Case Report Top


A 20-year-old man, working at a steel factory in Mumbai, India developed generalized body ache and stiffness for 4 days prior to presentation. He belonged to Rajasthan and presented to the emergency room at AIIMS, Jodhpur, India. The examination was unremarkable, except generalized rigidity and inability to open his mouth fully. As the clinical suspicion for tetanus was high, he was admitted. Over the next 2 days, he developed painful spasms, followed by difficulty in breathing and swallowing. External noise, light, and movement aggravated these episodes. The patient had no history of fever, altered sensorium, recent surgical procedures, ear discharge, or trauma. He had no known allergies and was not taking any medications. He had not received his primary tetanus series in childhood or any booster doses.

The patient was conscious and oriented with pulse rate 96/min, blood pressure (BP) 136/72 mmHg, temperature 98.6°F, and oxygen saturation of 100% on room air. Trismus, opisthotonus, and generalized muscle spasms were observed [Figure 1]. Findings from other systemic examination were unremarkable, except rough skin with excoriations over bilateral palms. All of his investigations, including blood cultures, were unremarkable. The diagnosis of tetanus in this patient was purely clinical based on his unexplained rigidity, trismus, opisthotonus, and a lack of complete tetanus immunization.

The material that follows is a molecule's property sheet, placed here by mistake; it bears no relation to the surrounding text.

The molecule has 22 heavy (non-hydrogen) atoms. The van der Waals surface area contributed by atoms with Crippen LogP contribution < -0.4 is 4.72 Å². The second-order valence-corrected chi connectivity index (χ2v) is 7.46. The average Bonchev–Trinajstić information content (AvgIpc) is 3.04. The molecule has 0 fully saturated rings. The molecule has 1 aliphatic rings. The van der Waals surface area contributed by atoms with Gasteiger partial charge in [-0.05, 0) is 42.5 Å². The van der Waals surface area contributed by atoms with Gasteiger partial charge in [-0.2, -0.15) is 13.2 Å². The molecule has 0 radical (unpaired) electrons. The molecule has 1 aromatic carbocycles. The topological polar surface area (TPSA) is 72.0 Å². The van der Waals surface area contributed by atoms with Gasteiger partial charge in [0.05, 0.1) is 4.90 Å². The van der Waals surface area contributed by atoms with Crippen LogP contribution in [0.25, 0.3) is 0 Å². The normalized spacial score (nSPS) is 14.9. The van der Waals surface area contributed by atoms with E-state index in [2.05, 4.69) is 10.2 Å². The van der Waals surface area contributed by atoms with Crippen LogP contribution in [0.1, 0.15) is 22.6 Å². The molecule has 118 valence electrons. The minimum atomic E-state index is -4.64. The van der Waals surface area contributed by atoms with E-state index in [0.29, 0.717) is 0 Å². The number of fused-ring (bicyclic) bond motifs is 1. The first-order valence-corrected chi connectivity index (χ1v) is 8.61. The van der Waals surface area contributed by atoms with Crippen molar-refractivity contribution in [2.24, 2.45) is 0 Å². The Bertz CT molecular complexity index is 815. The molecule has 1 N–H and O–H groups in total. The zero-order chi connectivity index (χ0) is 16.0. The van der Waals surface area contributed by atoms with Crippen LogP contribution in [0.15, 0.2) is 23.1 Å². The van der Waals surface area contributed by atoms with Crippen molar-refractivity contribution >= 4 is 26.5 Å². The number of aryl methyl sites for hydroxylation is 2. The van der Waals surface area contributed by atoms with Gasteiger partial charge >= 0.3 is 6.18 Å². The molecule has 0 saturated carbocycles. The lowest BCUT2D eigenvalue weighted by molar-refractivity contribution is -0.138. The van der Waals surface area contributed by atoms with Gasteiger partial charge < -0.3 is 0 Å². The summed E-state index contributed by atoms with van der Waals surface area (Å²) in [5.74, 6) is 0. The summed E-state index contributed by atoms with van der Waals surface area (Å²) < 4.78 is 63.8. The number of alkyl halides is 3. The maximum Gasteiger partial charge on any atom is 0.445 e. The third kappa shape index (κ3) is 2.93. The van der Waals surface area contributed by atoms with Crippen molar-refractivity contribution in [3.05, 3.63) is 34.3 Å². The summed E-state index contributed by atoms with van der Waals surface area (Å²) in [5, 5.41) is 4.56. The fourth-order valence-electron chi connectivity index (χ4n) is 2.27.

Figure 1: (a) Opisthotonus (b) Abdominal muscle spasm (c) Trismus and neck stiffness (d) Recovery on Day 8

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Hospital course

After a clinical diagnosis of tetanus in the emergency department, the patient was given intramuscular tetanus toxoid 0.5 ml and his hands were cleaned with normal saline and povidone-iodine. Intravenous (IV) antibiotics (clindamycin and metronidazole) were initiated. After initial management, the patient was shifted to the isolation facility for observation. Tetanus immunoglobulin (TIG) 5250 IU was given intramuscularly in upper outer quadrant of each buttock. Severity was moderate tetanus as per clinical scoring. Muscle pain and spasms were managed with benzodiazepine and muscle relaxant (baclofen) and tramadol. IV fluids replacement was also given. On day two, the patient developed urinary retention, for which he was gently catheterized with 14 F Foley catheter. On day three, he developed asymptomatic bradycardia with spontaneous recovery. From day four onward, rigidity and muscle spasms resolved gradually. The patient started oral intake on the eighth day and mobilized slowly. Further history revealed that patient did not use any personal protection, such as gloves at work, and he was unaware of tetanus risk or need for immunization. He was discharged 2 days later as symptoms resolved completely.


  Discussion Top